Always watching and learning, crows are very resourceful. They can mimic calls of other birds, make tools, play tricks on each other, recognize and communicate danger to flock mates, and talk to each other in a dialect all their own. Their personality and ingenuity make them a fascinating group to watch. In all animal groups, brain size increases with body weight. The corvid’s brain is larger than other birds relative to its size – more in line with primates – when graphed against its body mass. This undoubtedly figures into what many researchers consider the bird’s intelligence in getting along in the world.

Most of the year, crows travel in tightly-knit family groups where they work cooperatively to find and exploit food sources. Photo by Lisa Rest at musicbirdblog.com.

Most of the year, crows travel in tightly-knit family groups where they work cooperatively to find and exploit food resources. Photo by Lisa Rest at musicbirdblog.com

Generally too cautious to come to feeders, crows will often congregate in large numbers to glean farm fields, but they have also developed some pretty unique ways to get food. My husband and I took a picnic lunch up to the Blue Ridge Parkway one day and while we were eating, we watched two crows dropping walnuts onto the hard road surface to crack them open. Then they would fly down to inspect the shells and clean out the nut meats. I’ve heard that crows will also place hard-to-crack nuts on roads in front of passing vehicles and then retrieve the crushed pieces. Maybe someone else has witnessed this, but I haven’t.

Some crows are known to be tool users in their natural environment. The New Caledonian Crow has been intensively studied recently because of its unique ability to manufacture and use its own tools in the day-to-day search for food. These tools include breaking off twigs and using torn leaves with barbed edges as hook-tools to dislodge insects from holes and crevices.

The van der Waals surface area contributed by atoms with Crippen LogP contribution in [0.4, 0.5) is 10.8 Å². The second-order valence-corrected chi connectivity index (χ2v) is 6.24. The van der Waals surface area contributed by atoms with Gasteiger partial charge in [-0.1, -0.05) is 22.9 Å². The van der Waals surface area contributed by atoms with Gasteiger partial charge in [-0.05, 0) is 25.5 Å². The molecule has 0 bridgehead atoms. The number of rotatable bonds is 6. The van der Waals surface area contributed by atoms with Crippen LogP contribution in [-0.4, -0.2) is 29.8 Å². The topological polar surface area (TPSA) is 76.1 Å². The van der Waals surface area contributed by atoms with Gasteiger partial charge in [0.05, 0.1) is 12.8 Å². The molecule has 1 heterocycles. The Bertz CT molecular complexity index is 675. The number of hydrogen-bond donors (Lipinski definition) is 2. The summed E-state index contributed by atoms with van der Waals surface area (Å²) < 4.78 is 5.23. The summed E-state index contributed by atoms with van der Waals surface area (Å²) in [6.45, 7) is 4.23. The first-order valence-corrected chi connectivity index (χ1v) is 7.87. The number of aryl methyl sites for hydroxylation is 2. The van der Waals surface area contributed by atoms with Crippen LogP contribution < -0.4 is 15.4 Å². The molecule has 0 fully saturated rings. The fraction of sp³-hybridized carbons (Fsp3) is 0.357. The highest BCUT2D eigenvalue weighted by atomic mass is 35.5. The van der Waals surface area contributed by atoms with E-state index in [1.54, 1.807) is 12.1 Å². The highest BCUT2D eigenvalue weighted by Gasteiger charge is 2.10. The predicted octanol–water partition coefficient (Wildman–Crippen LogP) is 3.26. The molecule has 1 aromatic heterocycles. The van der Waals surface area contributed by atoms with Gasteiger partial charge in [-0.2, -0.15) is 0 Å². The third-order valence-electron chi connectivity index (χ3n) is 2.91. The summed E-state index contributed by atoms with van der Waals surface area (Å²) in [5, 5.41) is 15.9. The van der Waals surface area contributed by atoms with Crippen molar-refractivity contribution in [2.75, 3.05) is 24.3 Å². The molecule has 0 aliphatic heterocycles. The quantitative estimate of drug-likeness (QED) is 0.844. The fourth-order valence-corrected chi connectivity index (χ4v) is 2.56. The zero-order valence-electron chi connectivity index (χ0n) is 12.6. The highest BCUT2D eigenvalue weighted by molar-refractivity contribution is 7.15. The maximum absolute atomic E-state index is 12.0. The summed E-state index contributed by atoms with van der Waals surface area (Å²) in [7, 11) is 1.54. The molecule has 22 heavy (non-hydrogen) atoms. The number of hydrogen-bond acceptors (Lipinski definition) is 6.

Crow using a stick as a tool. Photo by sciencemag.com

Crow using a stick as a tool. Photo by sciencemag.com

Scientists from New Zealand’s University of Auckland wanted to find out if New Caledonian Crows could spontaneously make tools from materials not previously encountered in order to get food. Placed in a situation where the bird can reach but not obtain a morsel of food using a straight piece of wire, it will bend one end of the wire into a hook. It then uses the hooked end to reach and obtain the food. The researchers believe that there is cultural evolution going on with the New Caledonian crows; that is, they invent new tools, modify existing tools, and pass these innovations to other individuals in their group.

As a young girl, I watched and listened to the crows communicating with each other. I decided the “crow call” was the perfect way to secretly communicate with one of my tomboy friends. While playing in the abandoned orchard behind our neighborhood, the “caw-caw” let us “talk” in a language no one else could decipher. I felt very clever using our secret crow calls. We were, after all, being sly and trickster-ish, mimicking what we understood to be a very intelligent bird.